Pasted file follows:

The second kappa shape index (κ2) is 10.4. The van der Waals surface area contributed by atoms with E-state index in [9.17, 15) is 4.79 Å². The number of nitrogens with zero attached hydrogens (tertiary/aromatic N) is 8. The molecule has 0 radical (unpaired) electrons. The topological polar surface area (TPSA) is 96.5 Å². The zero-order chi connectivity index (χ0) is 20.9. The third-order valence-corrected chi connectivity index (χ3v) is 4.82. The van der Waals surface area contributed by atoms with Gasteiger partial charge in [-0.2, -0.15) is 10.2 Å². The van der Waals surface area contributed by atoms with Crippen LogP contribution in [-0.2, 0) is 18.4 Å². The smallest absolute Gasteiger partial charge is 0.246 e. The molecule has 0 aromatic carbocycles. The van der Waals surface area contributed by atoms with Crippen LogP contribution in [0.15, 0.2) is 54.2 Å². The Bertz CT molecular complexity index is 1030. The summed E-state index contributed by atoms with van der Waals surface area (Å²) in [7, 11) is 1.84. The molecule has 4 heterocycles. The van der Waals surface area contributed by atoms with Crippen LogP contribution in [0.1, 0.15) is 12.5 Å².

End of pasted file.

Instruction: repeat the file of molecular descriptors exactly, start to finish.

The second kappa shape index (κ2) is 10.4. The van der Waals surface area contributed by atoms with E-state index in [9.17, 15) is 4.79 Å². The number of nitrogens with zero attached hydrogens (tertiary/aromatic N) is 8. The molecule has 0 radical (unpaired) electrons. The topological polar surface area (TPSA) is 96.5 Å². The zero-order chi connectivity index (χ0) is 20.9. The third-order valence-corrected chi connectivity index (χ3v) is 4.82. The van der Waals surface area contributed by atoms with Gasteiger partial charge in [-0.2, -0.15) is 10.2 Å². The van der Waals surface area contributed by atoms with Crippen LogP contribution in [-0.2, 0) is 18.4 Å². The smallest absolute Gasteiger partial charge is 0.246 e. The molecule has 0 aromatic carbocycles. The van der Waals surface area contributed by atoms with Crippen LogP contribution in [0.15, 0.2) is 54.2 Å². The Bertz CT molecular complexity index is 1030. The summed E-state index contributed by atoms with van der Waals surface area (Å²) in [7, 11) is 1.84. The molecule has 4 heterocycles. The van der Waals surface area contributed by atoms with Crippen LogP contribution in [0.1, 0.15) is 12.5 Å².